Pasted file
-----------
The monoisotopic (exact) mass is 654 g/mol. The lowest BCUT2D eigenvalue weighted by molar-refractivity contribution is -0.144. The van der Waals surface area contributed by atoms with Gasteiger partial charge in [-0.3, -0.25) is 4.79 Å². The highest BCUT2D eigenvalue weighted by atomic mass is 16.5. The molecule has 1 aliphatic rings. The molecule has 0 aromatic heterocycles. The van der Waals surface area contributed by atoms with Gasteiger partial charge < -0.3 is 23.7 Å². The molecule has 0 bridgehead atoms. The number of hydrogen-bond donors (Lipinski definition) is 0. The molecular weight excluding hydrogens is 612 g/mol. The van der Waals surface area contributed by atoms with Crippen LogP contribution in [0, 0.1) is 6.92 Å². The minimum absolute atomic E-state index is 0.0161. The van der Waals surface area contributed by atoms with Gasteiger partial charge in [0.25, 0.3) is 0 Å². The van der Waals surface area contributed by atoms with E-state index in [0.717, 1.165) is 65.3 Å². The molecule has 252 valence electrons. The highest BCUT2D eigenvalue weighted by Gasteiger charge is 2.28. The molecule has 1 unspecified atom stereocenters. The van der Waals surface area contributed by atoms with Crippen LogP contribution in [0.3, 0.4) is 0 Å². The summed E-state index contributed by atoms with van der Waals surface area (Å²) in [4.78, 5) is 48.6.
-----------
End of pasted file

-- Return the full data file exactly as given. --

The monoisotopic (exact) mass is 654 g/mol. The lowest BCUT2D eigenvalue weighted by molar-refractivity contribution is -0.144. The van der Waals surface area contributed by atoms with Gasteiger partial charge in [-0.3, -0.25) is 4.79 Å². The highest BCUT2D eigenvalue weighted by atomic mass is 16.5. The molecule has 1 aliphatic rings. The molecule has 0 aromatic heterocycles. The van der Waals surface area contributed by atoms with Gasteiger partial charge < -0.3 is 23.7 Å². The molecule has 0 bridgehead atoms. The number of hydrogen-bond donors (Lipinski definition) is 0. The molecular weight excluding hydrogens is 612 g/mol. The van der Waals surface area contributed by atoms with Crippen LogP contribution in [0, 0.1) is 6.92 Å². The minimum absolute atomic E-state index is 0.0161. The van der Waals surface area contributed by atoms with Gasteiger partial charge in [0.25, 0.3) is 0 Å². The van der Waals surface area contributed by atoms with E-state index in [0.717, 1.165) is 65.3 Å². The molecule has 252 valence electrons. The highest BCUT2D eigenvalue weighted by Gasteiger charge is 2.28. The molecule has 1 unspecified atom stereocenters. The van der Waals surface area contributed by atoms with Crippen LogP contribution in [0.3, 0.4) is 0 Å². The summed E-state index contributed by atoms with van der Waals surface area (Å²) in [4.78, 5) is 48.6.